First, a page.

The war of the Capital destroys-Labor rebuilds

Poster Number: PP 544
Category: Workers
Poster Notes: [On flags]: Water supply week / Long live labor.
Media Size: 30.5x24.5
Poster Type: Lithograph
Publishing Date: c.1919
Sources & Citation: Soviet Posters of the era of the Civil War 1918-1921 by B. S. Butnik-Siverskii (1960), page 346, poster 2044; David-Fox, M. (1997). Revolution of the mind: Higher learning among the Bolsheviks, 1918-1929. Ithaca: Cornell University Press.
Catalog Notes: PP 544 Workers
Artist: Luzhkovskii, E. — Лужковский, Е.
Printer: Politodel, PUR (Political Department of the Political Directorate of the Revolutionary Military Council), Lithography — Политическое управление (PUR), литографический отдел

PUR (Political Directorate of the Revolutionary Military Council) was organized in May 1919 after the All-Russian Bureau of Military Commissars (VBVK) was abolished. In turn, the Political Section of the Revolutionary Military Council of the Republic (RVSR) was renamed PUR. It was formed (in part) to manage the Party's political work in the Red Army and Navy. To this end, PUR also operated printing and publishing departments tasked with disseminating political literature and information.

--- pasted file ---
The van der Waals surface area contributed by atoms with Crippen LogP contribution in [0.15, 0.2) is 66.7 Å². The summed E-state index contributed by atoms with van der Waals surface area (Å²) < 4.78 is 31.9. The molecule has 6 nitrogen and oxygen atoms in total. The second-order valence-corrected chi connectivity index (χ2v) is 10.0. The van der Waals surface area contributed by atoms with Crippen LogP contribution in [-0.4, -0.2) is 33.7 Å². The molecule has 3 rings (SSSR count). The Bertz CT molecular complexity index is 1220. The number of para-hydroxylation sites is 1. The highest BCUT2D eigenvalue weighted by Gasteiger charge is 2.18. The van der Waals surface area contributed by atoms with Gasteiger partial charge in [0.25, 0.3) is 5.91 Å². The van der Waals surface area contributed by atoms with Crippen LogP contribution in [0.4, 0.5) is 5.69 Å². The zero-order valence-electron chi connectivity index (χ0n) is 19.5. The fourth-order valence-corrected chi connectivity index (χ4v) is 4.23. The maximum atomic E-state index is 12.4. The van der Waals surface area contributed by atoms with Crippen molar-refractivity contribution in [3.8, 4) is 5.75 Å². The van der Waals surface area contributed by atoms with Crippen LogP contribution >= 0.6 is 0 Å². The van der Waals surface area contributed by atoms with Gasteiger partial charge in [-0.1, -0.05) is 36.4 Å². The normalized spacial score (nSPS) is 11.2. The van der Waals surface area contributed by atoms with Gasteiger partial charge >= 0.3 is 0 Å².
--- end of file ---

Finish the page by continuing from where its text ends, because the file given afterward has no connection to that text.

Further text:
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Publisher: Politodel, PUR (Political Department of the Political Directorate of the Revolutionary Military Council of the Republic) — Политотдела ПУР РВСР

The Red Army's political sections (politodeli or singular, politodel) were responsible for turning out literature, recruiting party members, and organizing a myriad of political activities. The power of the political sections was vested in PUR (Political Directorate of the Revolutionary Military Council). PUR was organized in May 1919 after the All-Russian Bureau of Military Commissars (VBVK) was abolished. In turn, the Political Section of the Revolutionary Military Council of the Republic (RVSR) was renamed PUR. Its formation created a unified system of Communist Party political outlets within the Armed Forces to manage the political work of the Red Army and Navy. According to historian Francesco Benvenuti, PUR, “…was beset with difficulties of internal coordination, in particular between the divisional and higher levels.”

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